Through solar and storage projects, national energy buildings audits, and solar training programs, The Bahamas is showcasing how clean energy can make the country more resilient and energy independent, while slashing energy costs — and how to plan for scale.
Abaco, Bahamas, May 12
Yesterday, The Bahamas held a ribbon cutting ceremony to celebrate tangible strides toward bolstering through solar and battery storage energy systems at three primary schools that also serve as emergency hurricane shelters to the community of Abaco. Recently named 2023 “Best Energy Resilience Project” in the Caribbean, the systems supply the schools with an average of 90% of their daily energy needs. In addition to the Abaco primary school initiative, The Bahamas’ efforts to scale clean energy access through a newly launched solar and energy auditing training program to build local skills and expertise were highlighted at the ceremony.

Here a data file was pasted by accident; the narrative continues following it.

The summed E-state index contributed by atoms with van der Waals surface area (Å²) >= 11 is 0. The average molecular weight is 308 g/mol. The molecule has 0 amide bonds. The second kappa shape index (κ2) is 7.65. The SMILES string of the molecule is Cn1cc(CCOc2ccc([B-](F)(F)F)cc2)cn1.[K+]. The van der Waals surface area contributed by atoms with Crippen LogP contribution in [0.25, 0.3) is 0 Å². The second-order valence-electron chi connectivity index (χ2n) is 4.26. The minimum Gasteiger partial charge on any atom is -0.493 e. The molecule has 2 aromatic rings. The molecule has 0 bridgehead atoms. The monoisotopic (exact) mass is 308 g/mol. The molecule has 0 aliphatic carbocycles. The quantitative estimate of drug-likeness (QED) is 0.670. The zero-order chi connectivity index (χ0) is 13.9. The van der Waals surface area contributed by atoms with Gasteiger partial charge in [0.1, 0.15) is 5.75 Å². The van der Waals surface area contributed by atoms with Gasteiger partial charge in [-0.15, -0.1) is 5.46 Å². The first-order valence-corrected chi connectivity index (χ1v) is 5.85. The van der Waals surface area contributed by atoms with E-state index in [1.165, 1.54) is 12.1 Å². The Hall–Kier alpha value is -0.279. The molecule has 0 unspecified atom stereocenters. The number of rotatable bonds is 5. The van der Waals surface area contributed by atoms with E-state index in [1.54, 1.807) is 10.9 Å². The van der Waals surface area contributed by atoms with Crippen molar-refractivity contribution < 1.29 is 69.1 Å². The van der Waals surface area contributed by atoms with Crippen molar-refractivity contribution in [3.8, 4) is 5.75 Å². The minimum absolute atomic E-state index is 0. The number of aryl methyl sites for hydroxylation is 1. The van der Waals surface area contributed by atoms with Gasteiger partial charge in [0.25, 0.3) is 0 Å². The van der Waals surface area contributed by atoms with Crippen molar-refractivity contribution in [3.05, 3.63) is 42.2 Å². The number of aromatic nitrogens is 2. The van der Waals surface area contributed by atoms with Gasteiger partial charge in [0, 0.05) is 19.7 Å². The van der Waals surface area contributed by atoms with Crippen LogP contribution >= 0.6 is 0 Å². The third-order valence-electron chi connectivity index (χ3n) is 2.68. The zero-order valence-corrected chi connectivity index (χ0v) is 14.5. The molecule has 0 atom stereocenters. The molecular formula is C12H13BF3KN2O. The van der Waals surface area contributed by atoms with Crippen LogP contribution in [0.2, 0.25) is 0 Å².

Given The Bahamas’ geographical location, it is incredibly susceptible to climate change impacts today, including increasing severe hurricanes and sea level rise. Traditional fossil fuel-based systems work against the nation as gas and oil must be shipped out to various family islands with small populations, making it difficult to transport fuel, necessary to power critical services such as pharmacies and hospitals, during extreme weather events. Furthermore, the Abaco Islands were severely impacted by Hurricane Dorian in 2019 as more than 75% of homes were damaged and 60 lives were lost (out of the 70 total for the entire country).
The Abaco community is still rebuilding, and these primary school “resiliency hubs” are a momentous step forward in helping instill confidence in the community for the next large storm and during routine outages, explained Deborah Clarke, Principal at Man-O-War Cay Primary School. “Since having the solar system, one night, when all the power was off on the Cay, I looked across the road and there was our beacon of light sitting right there in our school,” she shares. “Our school had light because of solar energy with battery energy storage — it allows life to continue.”